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History of Bill O'Reilly's Scandals

Once the biggest man in news broadcasting, Bill O'Reilly's long history of scandals have (finally) cost him his career.

By Anthony GramugliaPublished 6 years ago 9 min read

Bill O'Reilly is one of Fox's most well-known anchors. He has been a mainstay in the news industry since the 80s. He has hosted the O'Reilly Factor, one of the most widely watched news commentary shows, on Fox News since 1996. He has published several best-selling works of nonfiction, most notably Killing Lincoln, Killing Jesus, and Killing Kennedy. (I'm noticing a pattern here.)

He has also been accused of being a hot head, a sex offender, an abusive husband and father, and an all-around bully.

In light of his 2017 accusations of being a sex offender, shortly followed by his contract for Fox being renewed, it is important to remember that O'Reilly has always been a subject of scandals. Many, many, many people have either filed lawsuits or made accusations against the news superstar that would have destroyed the career for anyone not named Bill O'Reilly.

O'Reilly will never live this down.

Early on his career, while still working on CBS's Inside Edition, O'Reilly had a bit of an issue with the teleprompter. Frustrated by the inability to understand what the director meant by writing "Play us out," in the teleprompter, he went into a bit of a temper tantrum, culminating in the now legendary declaration "F*** it, we'll do it live!"

This footage would leak online in the year 2008, and was watched by millions. O'Reilly tried to brush off the video, but it was too late by then. The internet got a taste of O'Reilly's hot-headed nature.

But, for O'Reilly, this was more a minor scandal, one that was overlooked when it happened and a joke when people found out. Not all of O'Reilly's antics were nearly this funny.

Ludacris and Pepsi

In August 2002, popular rapper Ludacris featured in a series of Pepsi ads. The endorsement deal was pretty standard, as Ludacris was and still is a very popular artist. It made absolute business sense.

Until Bill O'Reilly got involved.

O'Reilly used his platform as host of The O'Reilly Factor to declare a boycott of Pepsi products, due entirely to Ludacris featuring on their ads. According to O'Reilly, Ludacris glamorized a "life of guns, violence, drugs, and disrespect of women." (That last one is pretty ironic, considering O'Reilly's later sex scandals.)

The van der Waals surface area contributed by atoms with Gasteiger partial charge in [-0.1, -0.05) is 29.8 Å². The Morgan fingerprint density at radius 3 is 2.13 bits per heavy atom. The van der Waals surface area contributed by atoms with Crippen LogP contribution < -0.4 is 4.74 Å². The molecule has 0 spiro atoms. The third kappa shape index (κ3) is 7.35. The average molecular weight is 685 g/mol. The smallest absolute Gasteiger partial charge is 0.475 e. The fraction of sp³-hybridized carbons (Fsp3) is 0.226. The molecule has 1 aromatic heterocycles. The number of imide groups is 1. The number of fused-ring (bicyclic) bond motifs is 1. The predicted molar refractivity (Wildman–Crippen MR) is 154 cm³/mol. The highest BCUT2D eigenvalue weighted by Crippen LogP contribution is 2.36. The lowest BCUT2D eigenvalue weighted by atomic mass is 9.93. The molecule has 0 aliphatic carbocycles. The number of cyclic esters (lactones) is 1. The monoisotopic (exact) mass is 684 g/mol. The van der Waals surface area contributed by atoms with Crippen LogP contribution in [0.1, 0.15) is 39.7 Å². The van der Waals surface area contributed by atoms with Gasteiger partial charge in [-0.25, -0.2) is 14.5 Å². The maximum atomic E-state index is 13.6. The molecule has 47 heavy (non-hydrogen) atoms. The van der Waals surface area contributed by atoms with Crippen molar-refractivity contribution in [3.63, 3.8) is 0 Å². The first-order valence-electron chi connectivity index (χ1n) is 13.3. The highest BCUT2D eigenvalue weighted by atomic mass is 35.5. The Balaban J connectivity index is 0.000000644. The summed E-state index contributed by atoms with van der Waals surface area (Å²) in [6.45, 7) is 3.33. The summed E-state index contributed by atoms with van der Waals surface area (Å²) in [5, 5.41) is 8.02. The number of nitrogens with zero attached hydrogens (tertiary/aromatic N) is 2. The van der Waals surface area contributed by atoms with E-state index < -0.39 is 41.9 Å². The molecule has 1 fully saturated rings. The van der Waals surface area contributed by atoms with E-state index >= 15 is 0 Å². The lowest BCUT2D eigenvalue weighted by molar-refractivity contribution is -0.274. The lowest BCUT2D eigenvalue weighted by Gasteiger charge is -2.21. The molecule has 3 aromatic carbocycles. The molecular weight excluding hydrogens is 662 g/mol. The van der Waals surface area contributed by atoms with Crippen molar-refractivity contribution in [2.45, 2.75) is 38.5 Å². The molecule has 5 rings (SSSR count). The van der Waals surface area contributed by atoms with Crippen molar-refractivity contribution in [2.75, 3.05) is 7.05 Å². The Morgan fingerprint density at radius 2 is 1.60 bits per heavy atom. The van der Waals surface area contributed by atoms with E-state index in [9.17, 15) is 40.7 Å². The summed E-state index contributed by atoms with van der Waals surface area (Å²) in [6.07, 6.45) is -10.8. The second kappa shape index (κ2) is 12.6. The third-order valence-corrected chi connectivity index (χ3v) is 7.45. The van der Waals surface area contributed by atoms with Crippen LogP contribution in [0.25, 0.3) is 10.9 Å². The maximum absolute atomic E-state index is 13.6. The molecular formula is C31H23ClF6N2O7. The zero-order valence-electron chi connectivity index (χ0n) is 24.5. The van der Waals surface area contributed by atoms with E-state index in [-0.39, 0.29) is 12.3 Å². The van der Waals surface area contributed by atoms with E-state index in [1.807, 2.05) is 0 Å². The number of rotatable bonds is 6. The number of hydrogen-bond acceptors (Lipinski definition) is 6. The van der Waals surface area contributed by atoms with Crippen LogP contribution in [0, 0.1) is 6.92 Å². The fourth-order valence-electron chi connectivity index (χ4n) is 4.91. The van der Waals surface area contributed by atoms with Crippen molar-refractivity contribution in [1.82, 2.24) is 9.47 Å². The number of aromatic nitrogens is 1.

Facing a potential boycott of O'Reilly's millions of viewers, Pepsi let Ludacris go the next day.

Let's break down why this was awful. For one, O'Reilly used his authority to affect the policies of an unrelated company. Second, he misrepresented Ludacris' music to his audience, who probably were not the target audience of Pepsi's ad campaign. And three, there is something racially problematic about a powerful white male authoritarian using broad stereotypes of rap music (which originated in the African-American community) to bully a man of color out of a job.

While Ludacris and O'Reilly later "made up," Ludacris did later respond to this with his song "Number One Spot," where he made reference to O'Reilly's infidelity. Respect for women, remember. O'Reilly is supposed to have that.


O'Reilly's news broadcasts have never been known for being racially sensitive. He is not a beacon of political correctness, and has never made any illusion about this.

But, in 2004, O'Reilly pushed the wrong button with his prejudice language. On his radio show, The Radio Factor, he received a call from a Jewish listener who felt upset by how public schools celebrated Christmas, but other holidays like Hanukkah or Passover were consistently either marginalized or ignored.

O'Reilly's response?

Overwhelmingly, America is Christian. And the holiday is a federal holiday honoring the philosopher Jesus. So you don't wanna hear about it? Impossible … if you are really offended you gotta go to Israel, then.

This angered many groups, most notably the Anti-Defamation League, for O'Reilly ignoring the First Amendment of the Bill of Rights in order to bully a Jewish man's legitimate concerns about separation of church and state.

For an American news caster, O'Reilly didn't seem to acknowledge the fact that, while America does have a large Christian population, America is NOT a Christian nation. The First Amendment protects America's varied religions... and protects others from religion.